NVIDIA is bringing liquid-cooled GPUs to data centers

The cards could make for more compact and energy-efficient servers.

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Igor Bonifacic
May 24, 2022 4:00 AM
In this article: GPU, Nvidia, Ampere, news, gear, A100
NVIDIA A100 GPU
NVIDIA

Starting later this year, NVIDIA will begin selling a liquid-cooled version of its A100 GPU for data centers. The GPU maker is positioning the video card as a way for cloud computing companies to make their facilities more energy-efficient. It may seem unintuitive, but by adding a water block to the component, data centers can reduce their dependence on inefficient air- and water-based chillers.

In testing, NVIDIA claims a facility outfitted with its water-cooled A100 GPUs ran the same workload as an air-cooled data center while using about 30 percent less power. The new version of the A100 is also more space-efficient. Thanks to its water block design, it occupies a single PCIe slot instead of two like its air-cooled sibling.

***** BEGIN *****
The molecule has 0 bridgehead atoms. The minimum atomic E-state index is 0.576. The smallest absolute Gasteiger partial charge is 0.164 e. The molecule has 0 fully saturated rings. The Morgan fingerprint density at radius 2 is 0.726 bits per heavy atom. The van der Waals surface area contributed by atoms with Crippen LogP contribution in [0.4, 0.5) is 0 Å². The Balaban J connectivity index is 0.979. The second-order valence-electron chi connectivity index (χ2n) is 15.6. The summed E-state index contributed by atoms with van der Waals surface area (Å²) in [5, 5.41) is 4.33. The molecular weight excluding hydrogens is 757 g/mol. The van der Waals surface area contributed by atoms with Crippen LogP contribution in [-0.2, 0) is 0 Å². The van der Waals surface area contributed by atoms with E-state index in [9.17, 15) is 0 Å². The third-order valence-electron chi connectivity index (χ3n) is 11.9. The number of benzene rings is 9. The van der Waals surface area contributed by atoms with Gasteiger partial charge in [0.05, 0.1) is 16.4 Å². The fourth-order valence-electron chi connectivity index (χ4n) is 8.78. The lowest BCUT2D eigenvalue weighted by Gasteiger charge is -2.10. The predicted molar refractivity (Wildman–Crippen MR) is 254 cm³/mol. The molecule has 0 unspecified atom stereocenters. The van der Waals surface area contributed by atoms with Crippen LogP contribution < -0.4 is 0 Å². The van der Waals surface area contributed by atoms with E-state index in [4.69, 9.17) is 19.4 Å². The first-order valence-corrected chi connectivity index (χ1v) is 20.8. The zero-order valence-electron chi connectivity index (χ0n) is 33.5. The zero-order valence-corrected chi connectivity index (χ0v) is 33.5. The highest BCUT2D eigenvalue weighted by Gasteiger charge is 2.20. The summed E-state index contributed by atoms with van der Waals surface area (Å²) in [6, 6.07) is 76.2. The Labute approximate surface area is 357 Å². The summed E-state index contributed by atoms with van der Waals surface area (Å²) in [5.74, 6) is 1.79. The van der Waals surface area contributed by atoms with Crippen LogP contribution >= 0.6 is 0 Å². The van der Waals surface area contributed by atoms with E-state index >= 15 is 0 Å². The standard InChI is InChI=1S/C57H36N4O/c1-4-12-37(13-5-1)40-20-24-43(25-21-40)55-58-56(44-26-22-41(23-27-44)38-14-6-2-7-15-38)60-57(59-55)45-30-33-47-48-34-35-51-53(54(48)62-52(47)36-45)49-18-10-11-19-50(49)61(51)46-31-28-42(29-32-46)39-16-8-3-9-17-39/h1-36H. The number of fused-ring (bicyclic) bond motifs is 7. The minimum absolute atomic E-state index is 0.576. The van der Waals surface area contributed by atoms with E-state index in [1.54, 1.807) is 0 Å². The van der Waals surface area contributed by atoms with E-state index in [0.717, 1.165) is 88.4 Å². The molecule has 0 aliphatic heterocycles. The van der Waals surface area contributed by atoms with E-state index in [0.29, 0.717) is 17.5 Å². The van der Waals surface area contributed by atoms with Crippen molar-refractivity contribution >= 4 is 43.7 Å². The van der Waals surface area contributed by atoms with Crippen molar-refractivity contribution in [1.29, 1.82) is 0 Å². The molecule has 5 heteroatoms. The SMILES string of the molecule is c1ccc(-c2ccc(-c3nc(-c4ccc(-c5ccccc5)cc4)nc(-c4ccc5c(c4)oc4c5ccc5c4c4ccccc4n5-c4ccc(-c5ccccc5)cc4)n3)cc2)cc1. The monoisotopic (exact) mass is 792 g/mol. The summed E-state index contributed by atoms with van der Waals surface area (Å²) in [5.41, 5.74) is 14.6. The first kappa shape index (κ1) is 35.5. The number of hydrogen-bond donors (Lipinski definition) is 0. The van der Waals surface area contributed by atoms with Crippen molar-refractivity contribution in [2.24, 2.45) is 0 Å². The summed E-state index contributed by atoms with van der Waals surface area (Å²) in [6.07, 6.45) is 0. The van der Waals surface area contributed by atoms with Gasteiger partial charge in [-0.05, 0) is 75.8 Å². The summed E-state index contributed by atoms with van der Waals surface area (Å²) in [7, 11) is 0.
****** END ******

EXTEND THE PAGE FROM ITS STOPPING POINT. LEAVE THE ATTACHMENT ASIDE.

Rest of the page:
In the consumer market, we’ve already seen companies like EVGA offer GPUs with built-in water blocks, and companies like EK sell aftermarket units you can install on your existing video card. We’re hopeful today’s announcement is a sign that NVIDIA plans to push water-cooled GPUs toward the mainstream. In the meantime, the company has begun sending out samples of the new A100 to enterprise customers. It also plans to introduce a water-cooled version of its H100 Tensor Core GPU sometime next year.

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